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Posted by Jennifer Belissent, Ph.D. on October 31, 2010
Last week I was in Dubai and got a chance to visit GITEX, the largest IT event in the Middle East. I was very interested and impressed to see the “Government” pod. I’ve participated in many IT events including biggies like Mobile World Congress, and I don’t think I’ve ever seen a pod dedicated to governments’ use of IT. But, the event in Dubai clearly was showcasing how governments were using IT to address public sector concerns. I spent time in the UAE Ministry of Public Works (MoPW) booth hearing about their “e-Project” portal, which streamlines processes such as bidding and awarding of MoPW contracts, as well as the prioritizing, managing, and launching of specific projects. The portal also facilitates the registration, licensing and evaluation of vendors. The Ministry of the Environment and Water also recently launched a new version of its Web portal, which welcomes suggestions or complaints from citizens and employees, allows for public inquiries about all conservation and environmental projection issues, enables licensing for agricultural business activity or use of pesticides, and even includes a “contact the minister” feature. I also spoke to teachers affiliated with the Dubai Ministry of Education who were thrilled to have just received new iPads from which they could take attendance, record grades and manage classroom schedules. Many ministries and government agencies from across the UAE were represented. Clearly Emirates cities understand the imperative of addressing public issues with technology solutions. As populations grow – UAE population will increase 75% between 2010 and 2050 – and development continues, Emirati governments are getting “smart.”
With growth expected to return to Dubai and with others in the region well-endowed with oil revenues, these cities and countries can afford to invest and get “smart.” In other regions, cities are not as lucky. However, many are still finding ways to invest in technology – for competitive reasons to attract and retain new businesses and residents and to address the needs of a rapidly exploding population. In fact, well over one-third of respondents in Forrester's Forrsights Budgets And Priorities Tracker Survey, Q2 2010 indicated that they would increase IT spending by at least 5 percent, 11 percent said that they would increase by more than 10 percent. While fewer public-sector respondents reported increases than in other industries, the results do indicate IT spending. A couple of weeks ago in a blog entitled “Taking Lessons From Smart Cities,” I wrote about some of the business models that enable this IT spending: revenue or risk sharing, collaborative purchasing options and reselling excess capacity. What the governments are spending on and the creative ways through which they are finding the money are discussed in more detail in my newly released report, entitled “Getting Clever About Smart Cities: New Opportunities Require New Business Models.”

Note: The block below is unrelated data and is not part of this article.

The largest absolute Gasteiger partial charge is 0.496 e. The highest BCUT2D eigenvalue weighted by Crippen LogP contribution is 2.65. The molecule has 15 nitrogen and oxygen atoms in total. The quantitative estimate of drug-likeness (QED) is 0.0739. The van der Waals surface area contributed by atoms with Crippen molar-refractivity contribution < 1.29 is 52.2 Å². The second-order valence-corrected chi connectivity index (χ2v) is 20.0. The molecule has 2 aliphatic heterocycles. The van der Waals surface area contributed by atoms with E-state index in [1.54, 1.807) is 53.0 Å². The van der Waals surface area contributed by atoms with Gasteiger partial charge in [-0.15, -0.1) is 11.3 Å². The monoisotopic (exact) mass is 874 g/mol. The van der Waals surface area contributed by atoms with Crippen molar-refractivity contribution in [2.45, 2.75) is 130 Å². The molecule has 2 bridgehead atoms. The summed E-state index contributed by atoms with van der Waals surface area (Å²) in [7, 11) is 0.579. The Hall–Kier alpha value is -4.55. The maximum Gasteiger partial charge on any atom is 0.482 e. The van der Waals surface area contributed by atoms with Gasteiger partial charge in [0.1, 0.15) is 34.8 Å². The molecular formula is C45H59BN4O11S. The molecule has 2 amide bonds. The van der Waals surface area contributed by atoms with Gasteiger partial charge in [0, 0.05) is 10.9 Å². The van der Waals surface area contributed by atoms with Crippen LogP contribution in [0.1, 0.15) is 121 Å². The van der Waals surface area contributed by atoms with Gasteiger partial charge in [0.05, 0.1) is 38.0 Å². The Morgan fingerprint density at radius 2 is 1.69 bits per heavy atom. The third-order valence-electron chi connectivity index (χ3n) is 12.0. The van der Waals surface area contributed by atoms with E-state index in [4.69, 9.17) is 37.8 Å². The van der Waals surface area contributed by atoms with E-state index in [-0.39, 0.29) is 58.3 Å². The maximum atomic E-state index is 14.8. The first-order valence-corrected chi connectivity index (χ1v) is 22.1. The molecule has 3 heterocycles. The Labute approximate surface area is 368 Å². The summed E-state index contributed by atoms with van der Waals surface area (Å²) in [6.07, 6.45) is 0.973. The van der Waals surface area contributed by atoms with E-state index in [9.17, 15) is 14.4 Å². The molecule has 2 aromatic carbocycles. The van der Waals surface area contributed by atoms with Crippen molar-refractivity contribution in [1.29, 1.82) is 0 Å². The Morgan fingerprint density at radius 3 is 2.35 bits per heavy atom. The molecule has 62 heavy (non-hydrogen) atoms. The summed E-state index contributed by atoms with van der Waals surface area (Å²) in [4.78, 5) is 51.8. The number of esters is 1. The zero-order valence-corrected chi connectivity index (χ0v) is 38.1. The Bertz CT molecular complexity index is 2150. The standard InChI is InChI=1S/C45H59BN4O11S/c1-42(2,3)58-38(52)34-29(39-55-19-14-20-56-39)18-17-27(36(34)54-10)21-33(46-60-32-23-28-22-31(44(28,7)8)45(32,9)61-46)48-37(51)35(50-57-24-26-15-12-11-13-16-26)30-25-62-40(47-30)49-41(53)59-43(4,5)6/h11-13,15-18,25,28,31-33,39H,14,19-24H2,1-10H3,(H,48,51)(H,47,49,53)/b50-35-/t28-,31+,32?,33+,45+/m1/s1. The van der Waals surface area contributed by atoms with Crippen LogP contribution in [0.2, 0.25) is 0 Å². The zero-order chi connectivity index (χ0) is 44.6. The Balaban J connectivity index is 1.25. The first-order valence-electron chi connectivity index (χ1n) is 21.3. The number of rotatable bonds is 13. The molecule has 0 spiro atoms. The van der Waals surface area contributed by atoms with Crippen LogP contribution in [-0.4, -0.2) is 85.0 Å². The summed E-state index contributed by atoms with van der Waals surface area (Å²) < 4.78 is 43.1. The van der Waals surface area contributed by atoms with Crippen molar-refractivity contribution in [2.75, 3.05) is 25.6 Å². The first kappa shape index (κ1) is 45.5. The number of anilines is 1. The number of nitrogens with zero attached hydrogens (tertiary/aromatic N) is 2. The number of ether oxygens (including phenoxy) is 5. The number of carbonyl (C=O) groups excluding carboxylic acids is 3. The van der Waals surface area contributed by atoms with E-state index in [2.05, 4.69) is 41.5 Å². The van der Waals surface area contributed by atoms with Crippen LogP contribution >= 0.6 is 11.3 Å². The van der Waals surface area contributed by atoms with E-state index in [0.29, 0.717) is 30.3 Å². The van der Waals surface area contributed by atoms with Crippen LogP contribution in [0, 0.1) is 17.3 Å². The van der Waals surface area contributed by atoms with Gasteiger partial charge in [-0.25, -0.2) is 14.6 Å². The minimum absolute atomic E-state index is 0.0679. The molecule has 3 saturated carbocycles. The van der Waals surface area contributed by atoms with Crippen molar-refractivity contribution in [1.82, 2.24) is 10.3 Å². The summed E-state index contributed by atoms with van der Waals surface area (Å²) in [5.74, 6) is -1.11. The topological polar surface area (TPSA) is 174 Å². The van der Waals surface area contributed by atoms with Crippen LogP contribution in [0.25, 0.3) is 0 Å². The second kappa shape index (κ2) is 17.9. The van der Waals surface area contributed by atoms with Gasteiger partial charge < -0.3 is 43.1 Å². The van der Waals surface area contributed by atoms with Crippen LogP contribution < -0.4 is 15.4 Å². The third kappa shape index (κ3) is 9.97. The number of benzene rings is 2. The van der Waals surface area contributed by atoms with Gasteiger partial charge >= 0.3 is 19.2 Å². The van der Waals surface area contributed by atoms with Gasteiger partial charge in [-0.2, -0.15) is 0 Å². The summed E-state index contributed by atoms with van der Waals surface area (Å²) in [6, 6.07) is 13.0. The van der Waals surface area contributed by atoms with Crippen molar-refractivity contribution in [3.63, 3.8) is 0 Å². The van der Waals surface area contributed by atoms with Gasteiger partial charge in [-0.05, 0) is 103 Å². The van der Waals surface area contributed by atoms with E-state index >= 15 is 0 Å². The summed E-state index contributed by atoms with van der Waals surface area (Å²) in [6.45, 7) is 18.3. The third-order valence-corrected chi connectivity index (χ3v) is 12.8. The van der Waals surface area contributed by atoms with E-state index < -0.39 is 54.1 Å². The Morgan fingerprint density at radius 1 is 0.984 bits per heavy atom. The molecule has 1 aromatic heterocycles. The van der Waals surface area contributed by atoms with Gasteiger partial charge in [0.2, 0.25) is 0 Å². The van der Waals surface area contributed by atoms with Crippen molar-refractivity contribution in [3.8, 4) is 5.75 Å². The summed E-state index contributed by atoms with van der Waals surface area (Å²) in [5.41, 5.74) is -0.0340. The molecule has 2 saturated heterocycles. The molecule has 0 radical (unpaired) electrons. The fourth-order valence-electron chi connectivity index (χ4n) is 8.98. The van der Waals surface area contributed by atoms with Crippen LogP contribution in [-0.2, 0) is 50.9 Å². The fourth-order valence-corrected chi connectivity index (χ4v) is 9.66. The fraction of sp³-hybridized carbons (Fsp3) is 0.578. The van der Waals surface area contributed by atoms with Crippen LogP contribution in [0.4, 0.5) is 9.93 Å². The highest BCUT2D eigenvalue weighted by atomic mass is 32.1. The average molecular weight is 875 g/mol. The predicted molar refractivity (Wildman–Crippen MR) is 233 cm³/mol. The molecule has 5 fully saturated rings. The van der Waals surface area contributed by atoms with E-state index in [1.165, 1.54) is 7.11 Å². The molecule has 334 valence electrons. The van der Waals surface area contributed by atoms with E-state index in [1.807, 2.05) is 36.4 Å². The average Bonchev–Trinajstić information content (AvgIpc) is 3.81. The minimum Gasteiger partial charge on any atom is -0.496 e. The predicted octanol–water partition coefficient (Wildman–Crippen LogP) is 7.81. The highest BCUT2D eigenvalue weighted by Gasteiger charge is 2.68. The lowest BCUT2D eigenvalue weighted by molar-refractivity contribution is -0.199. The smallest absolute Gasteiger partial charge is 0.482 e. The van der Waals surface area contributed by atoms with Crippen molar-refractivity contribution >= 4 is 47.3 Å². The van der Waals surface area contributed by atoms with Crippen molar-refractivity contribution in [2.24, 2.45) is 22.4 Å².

I look forward to any comments, and to continuing to learn about new “smart city” initiatives. And, don’t forget to join us for our Smart Cities Tweet Jam on November 9th from 11:00am to 12:00pm EDT (8:00am to 9:00am PDT and 5:00 to 6:00pm CET), using the Twitter hashtag #smartcityjam.
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